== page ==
It's very difficult to argue that pinball table design killed the pinball industry. I understand the need to defend the product of this board, but I find it ironic that on the day Epic Quest launches I've seen so many reviews with a similiar statement:

                        "I love pinball, but the regular tables were feeling a bit stale as each new one was just another table but with a new theme. "

                        That's not an indictment on Zen, but evidence against the argument of the strict implication that had real pinball tables been designed closer to Zens virtual offerings that they'd still be around as the argument depends on the idea that Zens offerings are clearly superior to those of the physical machine. Yet, these sentiments (certainly not exclusive to Zen or any other studio) represent the idea that there is no design element intrinsic to these tables that isolates them from the same behavioral tendencies that affect others.

                        It is also contrary that virtual pinball has never caught on with the masses. While some of the (now defunct) manufacturers of real life tables had 50 years of success, none of the virtual producers of tables have had a long, successful history. If quality alone is to be the judge, then why did the Pro Pinball series die off? Pro Pinball: Timeshock in particular is regarded by many to be the greatest virtual pinball title ever made. 15 years later, it still amazes people how that game was made in the era it was made, and it easily holds up with any of the rather limited selection of titles that came since. Yet, when we look at developers of virtual pinball simulations we see only isolated success in rather short time frames, with the end result of many producers being the same as their physical brethren, both in endeavors based on real machines and those that are not. We can look at many separate examples in the field, and while we can find success, we find success based upon the constraints we define it under.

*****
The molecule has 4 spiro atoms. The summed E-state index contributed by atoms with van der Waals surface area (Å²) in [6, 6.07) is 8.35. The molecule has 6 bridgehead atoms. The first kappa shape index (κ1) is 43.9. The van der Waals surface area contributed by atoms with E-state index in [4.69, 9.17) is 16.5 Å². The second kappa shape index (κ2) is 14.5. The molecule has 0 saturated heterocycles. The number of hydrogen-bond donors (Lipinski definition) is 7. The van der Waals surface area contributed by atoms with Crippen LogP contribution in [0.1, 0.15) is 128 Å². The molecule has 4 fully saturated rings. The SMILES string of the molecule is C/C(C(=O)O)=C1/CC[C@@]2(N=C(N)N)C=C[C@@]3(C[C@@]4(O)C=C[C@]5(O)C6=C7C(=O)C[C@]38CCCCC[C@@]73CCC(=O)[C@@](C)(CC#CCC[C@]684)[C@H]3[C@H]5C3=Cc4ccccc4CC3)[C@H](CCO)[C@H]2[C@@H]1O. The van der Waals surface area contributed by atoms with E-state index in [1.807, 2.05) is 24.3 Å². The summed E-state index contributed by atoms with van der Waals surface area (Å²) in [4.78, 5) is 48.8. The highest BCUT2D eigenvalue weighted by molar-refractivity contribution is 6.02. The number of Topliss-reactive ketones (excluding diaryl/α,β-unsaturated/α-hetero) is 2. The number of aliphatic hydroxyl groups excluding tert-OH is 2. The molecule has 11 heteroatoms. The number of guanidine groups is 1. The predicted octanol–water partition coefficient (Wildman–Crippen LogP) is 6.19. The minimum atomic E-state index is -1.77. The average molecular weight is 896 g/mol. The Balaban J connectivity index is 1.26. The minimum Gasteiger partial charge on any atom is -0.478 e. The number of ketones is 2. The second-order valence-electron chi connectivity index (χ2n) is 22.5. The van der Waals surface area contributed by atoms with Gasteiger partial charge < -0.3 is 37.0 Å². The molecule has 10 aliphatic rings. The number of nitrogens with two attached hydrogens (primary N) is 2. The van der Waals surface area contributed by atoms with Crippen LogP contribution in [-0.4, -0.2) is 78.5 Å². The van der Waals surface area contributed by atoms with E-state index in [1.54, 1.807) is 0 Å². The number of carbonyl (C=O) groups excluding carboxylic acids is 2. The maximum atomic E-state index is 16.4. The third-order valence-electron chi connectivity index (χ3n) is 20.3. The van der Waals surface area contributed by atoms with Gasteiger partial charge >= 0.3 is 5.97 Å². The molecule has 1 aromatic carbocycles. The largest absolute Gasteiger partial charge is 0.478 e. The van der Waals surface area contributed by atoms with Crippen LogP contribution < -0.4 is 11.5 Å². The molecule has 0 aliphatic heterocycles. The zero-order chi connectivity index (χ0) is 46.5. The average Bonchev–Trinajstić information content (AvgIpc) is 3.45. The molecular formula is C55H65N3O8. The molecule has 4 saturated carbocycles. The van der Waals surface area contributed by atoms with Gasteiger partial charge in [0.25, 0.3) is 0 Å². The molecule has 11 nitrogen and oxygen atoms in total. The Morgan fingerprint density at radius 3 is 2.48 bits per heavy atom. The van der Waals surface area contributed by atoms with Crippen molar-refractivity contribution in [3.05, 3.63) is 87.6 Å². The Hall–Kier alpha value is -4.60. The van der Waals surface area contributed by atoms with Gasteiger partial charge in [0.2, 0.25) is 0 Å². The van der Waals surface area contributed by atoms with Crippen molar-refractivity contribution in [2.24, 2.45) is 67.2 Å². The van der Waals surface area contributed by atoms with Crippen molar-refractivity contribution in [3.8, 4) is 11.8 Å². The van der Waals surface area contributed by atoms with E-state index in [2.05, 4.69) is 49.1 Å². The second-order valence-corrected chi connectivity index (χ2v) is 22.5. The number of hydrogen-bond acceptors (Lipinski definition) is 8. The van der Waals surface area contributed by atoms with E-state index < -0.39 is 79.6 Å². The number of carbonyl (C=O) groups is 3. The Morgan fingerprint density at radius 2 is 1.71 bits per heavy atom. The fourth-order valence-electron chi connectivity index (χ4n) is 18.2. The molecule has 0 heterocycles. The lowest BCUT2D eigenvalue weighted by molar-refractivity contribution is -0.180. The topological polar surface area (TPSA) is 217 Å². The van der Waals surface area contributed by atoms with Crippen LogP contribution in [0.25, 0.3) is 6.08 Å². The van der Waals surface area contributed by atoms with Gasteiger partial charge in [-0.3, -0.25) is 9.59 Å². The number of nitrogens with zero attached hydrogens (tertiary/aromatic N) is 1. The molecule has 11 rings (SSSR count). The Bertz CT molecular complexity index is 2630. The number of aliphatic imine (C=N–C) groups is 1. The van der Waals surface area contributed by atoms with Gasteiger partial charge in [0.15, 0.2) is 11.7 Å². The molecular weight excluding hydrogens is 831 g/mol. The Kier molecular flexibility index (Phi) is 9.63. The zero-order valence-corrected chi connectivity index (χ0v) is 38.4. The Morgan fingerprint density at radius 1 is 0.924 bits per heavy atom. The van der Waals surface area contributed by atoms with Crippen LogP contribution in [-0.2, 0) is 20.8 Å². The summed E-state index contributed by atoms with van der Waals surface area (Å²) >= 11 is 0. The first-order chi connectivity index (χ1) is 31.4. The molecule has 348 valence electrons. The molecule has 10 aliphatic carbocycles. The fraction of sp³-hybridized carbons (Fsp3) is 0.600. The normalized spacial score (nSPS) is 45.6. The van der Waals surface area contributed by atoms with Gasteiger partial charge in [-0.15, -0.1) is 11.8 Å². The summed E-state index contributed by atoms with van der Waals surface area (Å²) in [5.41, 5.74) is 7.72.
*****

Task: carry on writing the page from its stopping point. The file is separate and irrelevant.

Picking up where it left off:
There's clearly something else. Pinball found itself in a quickly changing world. Arcade machines dealt pinball a serious blow, just as the home market dealt them a blow. We now live in a world where even the physical distribution of that same home market is now threatened.

                        If the hypothesis that pinball design is the causal link is to be true, then we'd expect other similiar coin-op devices to still be popular enterprises. However, that is clearly not the case. Arcade machines are only barely more common than pinball machines. Billiard halls are closing at a rapid pace. You can pretty much pick your amusement device of choice and find it not only at drastically reduced levels in comparison to its peak, but in many cases near extinction.